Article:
He says that if he cant sell his posessions and there is no way of paying his debt, he could face jail!

what i found under the new bankruptcy law of poland

"The new statute allows individuals to file for personal bankruptcy only in extraordinary circumstances that are beyond their control, such as unexpected illness, loss of employment or theft. Individuals who lose their property due to alcoholism or other addictions are not eligible to file for bankruptcy protection, as is likewise the case for those who were terminated from employment “for cause” or by way of settlement with their employer"...

Given the circumstances, is there any way where the courts can relax the situation? Given the fact he has a mental health issue which is out of his control. Also he lost his job because mental began to deteriate and they basically paid him off.
jonni 16 | 2,485
27 Jan 2010  #6
The fine is an easy matter. He should write to the issuing court and ask for 'raty'. Thousands of people do this, and the payments are sometimes suspended in cases of hardship - especially if there is a health issue involved.

About the loan, where is it from, a bank, a company like Skok, an agent of Provident Polska/GE Money Bank, or an independent moneylender? This is very relevant.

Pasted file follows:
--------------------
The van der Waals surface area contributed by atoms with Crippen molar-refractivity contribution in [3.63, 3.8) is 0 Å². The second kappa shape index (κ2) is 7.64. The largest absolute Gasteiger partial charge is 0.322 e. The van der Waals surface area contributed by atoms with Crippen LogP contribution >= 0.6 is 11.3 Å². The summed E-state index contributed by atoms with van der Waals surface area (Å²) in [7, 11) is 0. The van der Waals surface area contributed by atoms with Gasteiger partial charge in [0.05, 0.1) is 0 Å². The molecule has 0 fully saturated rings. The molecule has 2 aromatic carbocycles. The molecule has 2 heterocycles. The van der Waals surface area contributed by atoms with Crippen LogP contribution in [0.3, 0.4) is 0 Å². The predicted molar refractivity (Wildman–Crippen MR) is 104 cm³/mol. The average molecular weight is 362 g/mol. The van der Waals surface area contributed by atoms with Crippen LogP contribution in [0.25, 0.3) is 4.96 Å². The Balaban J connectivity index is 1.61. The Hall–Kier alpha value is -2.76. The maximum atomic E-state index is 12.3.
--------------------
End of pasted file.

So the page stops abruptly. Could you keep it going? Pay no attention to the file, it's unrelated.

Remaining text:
OP polomintz 2 | 46
27 Jan 2010  #7
jonni

hello there

thank you very much

ok he is with the provident - independant money dealer, he says it was on raty everything was ok when he had a job, now he doesnt have an income PERIOD!!! no state benifits - bugger all! from what he says its too late now! so there must be some way round it - what can the polish courts do? if your all claiming he cant be put in jail, he cant file for bankruptcy, well he can try but the courts will turn around and say waste of time!

what can the courts really do to him?
Harry
27 Jan 2010  #8
2 years ago, he borrowed a 2000 pln personal loan. He has paid a little over 1000 pln which leaves 2337.60 pln.

This is why money lenders should be avoided.
jonni 16 | 2,485
27 Jan 2010  #9
Provident Polska is the Polish subsidiary of a British company called Provident Financial. They have a very poor reputation and have been the subject of documentary films on British TV and questions in parliament, especially about making loans to people who should not (and often legally do not) have access to credit. Part of my old work back in the UK was connected to people on the District Mental Handicap Register who had been illegally given loans by Provident agents even though they were not allowed to sign contracts and did not understand the concept of a loan.